Sharp drop in new HIV infections but prejudice still among region’s major obstacles

-UNAIDS report

The Caribbean region has seen the sharpest reduction in new HIV infections since 2001 at 49% but discrimination, limited access to treatment for vulnerable groups and violence against women, which is a key factor in vulnerability to the virus, are hampering national responses.

This is according to a new report from the Joint United Nations Programme on HIV/AIDS (UNAIDS), which has found “dramatic acceleration” globally in reaching 2015 Millennium Development Goals on HIV.

According to a release from UNAIDS Caribbean, two years ahead of the deadline, the Caribbean has been found to have made significant progress in meeting targets, which include reducing sexual transmission, eliminating new infections in children, increasing treatment access, eliminating gender equalities, stigma and discrimination and closing the resource gap.

“The annual numbers of new infections continue to decline,” it said, while noting that the region has experienced the sharpest reduction in new infections since 2001(49%). “Caribbean coverage of services to prevent HV transmission from pregnant women to their children is among the highest in the world at more than 90%. Additionally, the region continues to have one of the highest rates of antiretroviral treatment coverage (72%),” it added.

Comparatively, new global HIV infections among adults and children were estimated at 2.3 million in 2012, a 33% reduction since 2001, according to the report.

It also noted that new HIV infections among children have been reduced to 260 000 in 2012, a reduction of 52% since 2001 and that AIDS-related deaths have also dropped by 30% since the peak in 2005 as access to antiretroviral treatment expands— pointing to an acceleration towards reaching 2015 global targets on HIV.


‘Urgent attention’

The report, however, notes that in order to accelerate progress to 2015 and beyond certain issues, such as ensuring the respect of human rights, access to treatment by at risk groups and preventing violence against women, need “urgent attention.”

“Gender inequality, punitive laws and discriminatory actions are continuing to hamper national responses to HIV and concerted efforts are needed to address these persistent obstacles to the scale up of HIV services to the people most in need,” the release said.

UNAIDS Caribbean Regional Support Team Director Dr Ernest Massiah was quoted as saying that the region is making progress but is still battling prejudice. “We can get to zero new cases of HIV, zero AIDS-related deaths and zero stigma and discrimination, if we learn to talk about sex and sexuality and refuse to discriminate because of difference,” he noted.

World leaders will meet during the 68th session of the UN Assembly to review progress towards the MDGs. In 2000, UN nations agreed to work towards, a ten targets aimed at halting and beginning to reverse the spread of HIV/AIDS as well as achieve universal access to treatment.

The report states that currently 7,200 persons are living with HIV in Guyana but it did not state the amount of persons newly infected with the virus. It gave the number of people who died from AAIDS-related illnesses at less than 100.

However at a stakeholder dissemination meeting held at the Cara Lodge, in late August of this year, where Guyana’s HIV estimates for 2012 were presented, Head of the National AIDS Programme Secretariat (NAPS) Dr Shanti Singh said that the number of persons that will be newly affected by HIV this year is estimated at less than 500. Miners, loggers and both male and female sex workers were listed at being at a higher risk of contracting the virus. Male sex workers, however, continue to be a challenge as while the numbers have been reduced for female sex workers, males have increased.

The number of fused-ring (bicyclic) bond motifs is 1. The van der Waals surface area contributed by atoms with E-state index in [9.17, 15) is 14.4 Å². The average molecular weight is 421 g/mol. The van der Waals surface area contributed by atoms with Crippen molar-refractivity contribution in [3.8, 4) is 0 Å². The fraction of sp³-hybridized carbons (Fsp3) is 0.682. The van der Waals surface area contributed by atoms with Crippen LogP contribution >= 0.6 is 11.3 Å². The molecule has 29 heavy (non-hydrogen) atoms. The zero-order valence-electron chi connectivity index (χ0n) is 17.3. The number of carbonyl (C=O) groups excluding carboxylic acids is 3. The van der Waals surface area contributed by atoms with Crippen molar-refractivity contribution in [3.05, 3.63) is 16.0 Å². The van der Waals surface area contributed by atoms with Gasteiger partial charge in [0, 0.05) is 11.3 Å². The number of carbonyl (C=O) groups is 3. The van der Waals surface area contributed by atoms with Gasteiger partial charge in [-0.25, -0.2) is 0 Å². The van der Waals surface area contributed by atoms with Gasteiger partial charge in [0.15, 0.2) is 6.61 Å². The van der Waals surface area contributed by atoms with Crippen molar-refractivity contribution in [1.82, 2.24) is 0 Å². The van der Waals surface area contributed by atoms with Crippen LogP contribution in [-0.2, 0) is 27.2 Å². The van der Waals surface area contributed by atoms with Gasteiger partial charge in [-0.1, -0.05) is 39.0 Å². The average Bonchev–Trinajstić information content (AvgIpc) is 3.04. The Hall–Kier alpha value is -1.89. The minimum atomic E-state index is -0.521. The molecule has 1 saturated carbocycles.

It was at that forum that NAPS stated that the organisation believes that while the prevalence of HIV in adult Guyanese increased marginally, from 1.1% in 2001 to 1.3% in 2012 was because infected persons are living longer lives.

Singh had also pointed out that it was in 1998 when voluntary testing and counseling commenced and from then through 2008 there has been a mixed trend in HIV diagnoses, with increases in some years and reductions in others. She said that there was a peak in 2006, recording more than 1,200 infections but from 2009 through 2012, there has been a continuing reduction in new cases both for HIV as well as AIDS.

Estimated annual AIDS deaths have been reduced to less than 100 in 2012 compared to less than 500 in 2011.The decrease can also be attributed to the fact that the Guyanese populace has universal access to free treatment of the disease.

The report says that in order to accelerate progress beyond the 2015 target, human rights issues and prejudices experienced by persons infected needs to urgently be addressed.

“Not only can we meet the 2015 target of 15 million people on HIV treatment—we must also go beyond and have the vision and commitment to ensure no one is left behind,”  Michel Sidibé, Executive Director of UNAIDS is quoted as saying.

A major challenge that countries, especially those in the Caribbean, will face in combating HIV is funding.

“Another key challenge for all HIV responses in the Caribbean is how prevention care and treatment services will be funded in the future given the widespread slowdowns in economic growth and an overall reduction in donor funding for the region,” UNAIDS states, while pointing out that Guyana was among other countries that is highly dependent on external financing for treatment.

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